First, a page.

Posted: January 1, 2019 Filed under: ecommerce, innovation
Whether you like reading or not, here is a list of insights or facts that impressed me most for your own inspiration – or even discovery of your next book to read.
1. Homo deus by Yuval Noah Harari
“Evolution theory cannot square with the existence of a soul as the soul has no parts and hence cannot be gradually formed by mutations.”
Does this mean that souls don’t exist or that evolution theory needs to be re-invented the same way that Newton’s gravitation was taken to the next level by Einstein? The book does not go there but still it is a powerful insight.
Also enjoyed the reasoning on why communism failed: “the restrictions communism imposed did not allow the network effect to develop, internally or with the outside world.”
2. Manual for living by Epictetus
“Do not care / desire for things in the power of others or just not in our power (wealth, promotion).”
This is the central theme of Epictetus philosophy and the starting point in Epictetus thinking that produce many more rules and advises. A challenging guideline to follow as ‘goals not in your control’ effectively refers to most of one’s goals such as good health, career ambitions, spouse etc. Since one cannot really change the topics that he or she cares about, the idea is to switch from wishes to achievements that one can make without relying on others’ contributions. In the case of career ambitions, one should not wish for good health but achievements that could improve his or her chances to land the next job – but not the actual landing of the next job.
3. The culture code by Daniel Coyle
“The 10 red balloon challenge: 10 fed balloons were hidden across USA and awarding prize money for finding them. Various teams tackled it ranging from university teams to random individuals. The team that won managed it within only a few days by creating a pyramid-like reward offering 1,000 EUR to the person that found 1 balloon, 500 EUR to the person that recommended him, 250 EUR to the next etc.”
Impressive demonstration of the power of collaboration and networks.
4. Getting to yes by Roger Fisher
“Method of preparation for a negotiation:
Step 1: state what you want to achieve
Step 2: write down possible agreements that would satisfy both sides
Step 3: try to broaden the pie
Step 4: select your best outcome out of the possible agreements”
Simple, easy-to-follow & to-the-point.
5. Tiger Woods by Jeff Benedict
“Tiger spent 1-2 hours per day from age 0 to 2 watching his dad hitting balls while his mother was serving him his dinner. At eleven months as soon as he stood straight he immediately tried the swing on his own.”
Interesting trivial about the most gifted golf player in the history of the game.
Please be sure to comment in case you have also read the same books and would like to add more takeaways that made an impression on you.
Posted: January 13, 2018 Filed under: innovation | Tags: growth, innovation, management, mindset, self-improvement
In sports, such as basketball, playing offence requires more talent vs playing defence. Of course there are basketball players who are more talented in defence than others but the truth is that defence is more about willingness & motivation than anything else.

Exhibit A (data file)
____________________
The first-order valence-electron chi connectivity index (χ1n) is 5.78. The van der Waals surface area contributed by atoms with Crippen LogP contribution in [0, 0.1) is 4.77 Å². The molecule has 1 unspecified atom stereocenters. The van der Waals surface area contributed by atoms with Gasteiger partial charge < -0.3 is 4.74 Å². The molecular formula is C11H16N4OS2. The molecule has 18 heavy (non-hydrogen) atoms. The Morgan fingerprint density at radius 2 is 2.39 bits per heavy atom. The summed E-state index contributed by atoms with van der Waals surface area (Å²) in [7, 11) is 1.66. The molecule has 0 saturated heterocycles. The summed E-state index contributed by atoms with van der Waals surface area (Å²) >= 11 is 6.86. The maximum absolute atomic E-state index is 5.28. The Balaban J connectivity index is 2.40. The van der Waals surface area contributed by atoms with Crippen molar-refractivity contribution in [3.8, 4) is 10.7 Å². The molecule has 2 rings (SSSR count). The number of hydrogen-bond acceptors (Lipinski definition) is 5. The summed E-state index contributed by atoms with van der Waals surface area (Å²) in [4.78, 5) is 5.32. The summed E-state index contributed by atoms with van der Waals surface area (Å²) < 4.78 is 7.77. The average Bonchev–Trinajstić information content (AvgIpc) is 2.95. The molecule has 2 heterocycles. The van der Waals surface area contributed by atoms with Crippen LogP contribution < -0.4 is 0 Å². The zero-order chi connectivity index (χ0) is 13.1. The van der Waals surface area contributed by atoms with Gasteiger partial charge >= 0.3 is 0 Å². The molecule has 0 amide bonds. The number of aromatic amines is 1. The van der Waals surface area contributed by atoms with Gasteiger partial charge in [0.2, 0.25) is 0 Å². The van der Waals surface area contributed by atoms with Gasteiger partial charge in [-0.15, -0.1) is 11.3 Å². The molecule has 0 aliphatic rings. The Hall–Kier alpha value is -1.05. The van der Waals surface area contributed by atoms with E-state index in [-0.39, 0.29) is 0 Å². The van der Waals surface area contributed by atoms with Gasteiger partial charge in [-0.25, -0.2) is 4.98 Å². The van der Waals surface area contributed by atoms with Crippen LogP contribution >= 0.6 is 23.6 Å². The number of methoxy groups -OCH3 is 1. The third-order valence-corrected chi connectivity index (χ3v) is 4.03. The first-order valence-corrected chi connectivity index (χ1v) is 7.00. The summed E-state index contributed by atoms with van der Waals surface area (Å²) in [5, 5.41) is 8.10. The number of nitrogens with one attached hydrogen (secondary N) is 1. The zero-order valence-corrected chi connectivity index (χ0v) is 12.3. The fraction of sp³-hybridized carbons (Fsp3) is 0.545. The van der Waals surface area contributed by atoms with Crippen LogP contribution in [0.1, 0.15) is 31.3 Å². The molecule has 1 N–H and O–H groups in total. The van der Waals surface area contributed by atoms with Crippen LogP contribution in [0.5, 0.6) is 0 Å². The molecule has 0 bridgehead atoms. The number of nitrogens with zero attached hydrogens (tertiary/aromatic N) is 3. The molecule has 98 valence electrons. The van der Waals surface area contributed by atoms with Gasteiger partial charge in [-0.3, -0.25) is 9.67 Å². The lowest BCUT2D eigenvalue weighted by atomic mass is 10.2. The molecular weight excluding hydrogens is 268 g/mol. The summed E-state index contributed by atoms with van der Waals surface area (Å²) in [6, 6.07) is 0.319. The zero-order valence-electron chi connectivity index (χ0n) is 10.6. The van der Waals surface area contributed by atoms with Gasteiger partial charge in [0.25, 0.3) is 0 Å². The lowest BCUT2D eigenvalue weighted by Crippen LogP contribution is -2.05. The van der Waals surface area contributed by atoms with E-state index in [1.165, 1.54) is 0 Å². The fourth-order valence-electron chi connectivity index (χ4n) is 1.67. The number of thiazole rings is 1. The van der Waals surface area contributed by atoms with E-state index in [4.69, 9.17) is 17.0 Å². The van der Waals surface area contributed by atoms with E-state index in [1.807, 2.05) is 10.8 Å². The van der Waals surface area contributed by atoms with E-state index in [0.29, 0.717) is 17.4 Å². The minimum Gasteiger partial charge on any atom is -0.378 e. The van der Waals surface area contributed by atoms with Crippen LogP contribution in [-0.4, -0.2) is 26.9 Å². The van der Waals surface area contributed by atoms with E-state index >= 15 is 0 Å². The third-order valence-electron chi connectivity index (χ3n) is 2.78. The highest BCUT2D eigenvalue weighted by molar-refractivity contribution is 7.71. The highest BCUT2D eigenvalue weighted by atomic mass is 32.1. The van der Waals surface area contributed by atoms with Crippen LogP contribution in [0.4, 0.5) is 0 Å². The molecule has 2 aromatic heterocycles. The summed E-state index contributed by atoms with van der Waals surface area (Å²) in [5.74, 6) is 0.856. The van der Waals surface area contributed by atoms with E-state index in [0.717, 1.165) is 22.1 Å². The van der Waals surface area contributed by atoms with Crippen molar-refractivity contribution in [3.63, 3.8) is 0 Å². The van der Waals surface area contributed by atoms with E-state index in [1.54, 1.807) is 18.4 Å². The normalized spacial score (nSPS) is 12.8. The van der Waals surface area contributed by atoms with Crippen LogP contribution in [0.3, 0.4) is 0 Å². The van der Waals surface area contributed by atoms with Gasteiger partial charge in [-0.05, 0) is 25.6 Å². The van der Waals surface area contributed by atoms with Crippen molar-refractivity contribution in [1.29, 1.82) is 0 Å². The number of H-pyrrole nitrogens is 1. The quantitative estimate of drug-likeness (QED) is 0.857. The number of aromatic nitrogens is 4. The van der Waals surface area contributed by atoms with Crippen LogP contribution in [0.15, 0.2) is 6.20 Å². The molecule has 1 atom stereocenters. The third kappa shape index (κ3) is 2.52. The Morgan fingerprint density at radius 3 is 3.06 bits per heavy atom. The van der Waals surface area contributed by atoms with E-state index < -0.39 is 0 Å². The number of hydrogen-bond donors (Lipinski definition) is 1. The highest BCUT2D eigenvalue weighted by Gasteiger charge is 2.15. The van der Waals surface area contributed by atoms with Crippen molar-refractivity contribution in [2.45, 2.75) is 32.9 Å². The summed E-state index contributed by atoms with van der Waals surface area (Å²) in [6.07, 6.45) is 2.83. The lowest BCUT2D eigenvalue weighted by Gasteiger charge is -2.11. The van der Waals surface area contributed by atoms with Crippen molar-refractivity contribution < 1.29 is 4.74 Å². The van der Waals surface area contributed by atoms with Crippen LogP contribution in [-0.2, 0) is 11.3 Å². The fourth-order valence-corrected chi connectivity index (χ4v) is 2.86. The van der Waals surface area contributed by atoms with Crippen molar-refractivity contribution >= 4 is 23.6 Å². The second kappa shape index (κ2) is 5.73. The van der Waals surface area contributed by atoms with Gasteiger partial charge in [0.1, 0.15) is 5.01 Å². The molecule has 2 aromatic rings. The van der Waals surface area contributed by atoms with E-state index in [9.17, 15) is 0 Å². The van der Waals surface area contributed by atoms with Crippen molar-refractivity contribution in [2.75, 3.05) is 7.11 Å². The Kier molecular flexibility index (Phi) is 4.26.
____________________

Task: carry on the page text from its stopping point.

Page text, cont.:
Maybe it is not a conscious decision, but the main edge of defensive players is that they devote more of their energy on defence. Simple as that. Most offensive players would play equally good defence, or better even, if they devoted the same energy on defence.
Dennis Rodman in action, 8 times in the NBA’s All-Defensive Team
The same applies to innovation. Innovation is a process. Starts with understanding what is important, then identifying an issue or opportunity which if resolved or captured would greatly add value. Then ideation comes into place. Then implementation of the top idea. And finally measurement of results to confirm whether value was indeed created.
Innovation being a process means that anyone can follow it. It is a matter of willingness to question the status quo, to push business forward, to dare to try new things. Innovation is a process and as such it can be mastered with practice. Some people are better at following some of these steps, but it is not talent that distinguishes innovative people, it is more attitude than anything else.
Let me repeat this because it is empowering really. Innovation is not so much about talent but it is more about having the right mentality & practice. Why is this important? Well, it means that Innovation – the holy grail of business today – is just one realisation away.
My advice. Make innovation a priority. Find a priority in your business, gather data, challenge everything by asking many questions, experiment with ideas, analyse data, go back and repeat, repeat, repeat.
Innovation is a craft. You get better at it with every effort. And in the end it is a numbers game. The more experiments you do, the higher the chances one of them will deliver results. You only need willingness.
I will be sharing innovations i have contributed to or experienced first-hand in this space, both successful and not – unsuccessful efforts being equally important with the successful ones because one cannot have the one without the other. Failure is just part of the process.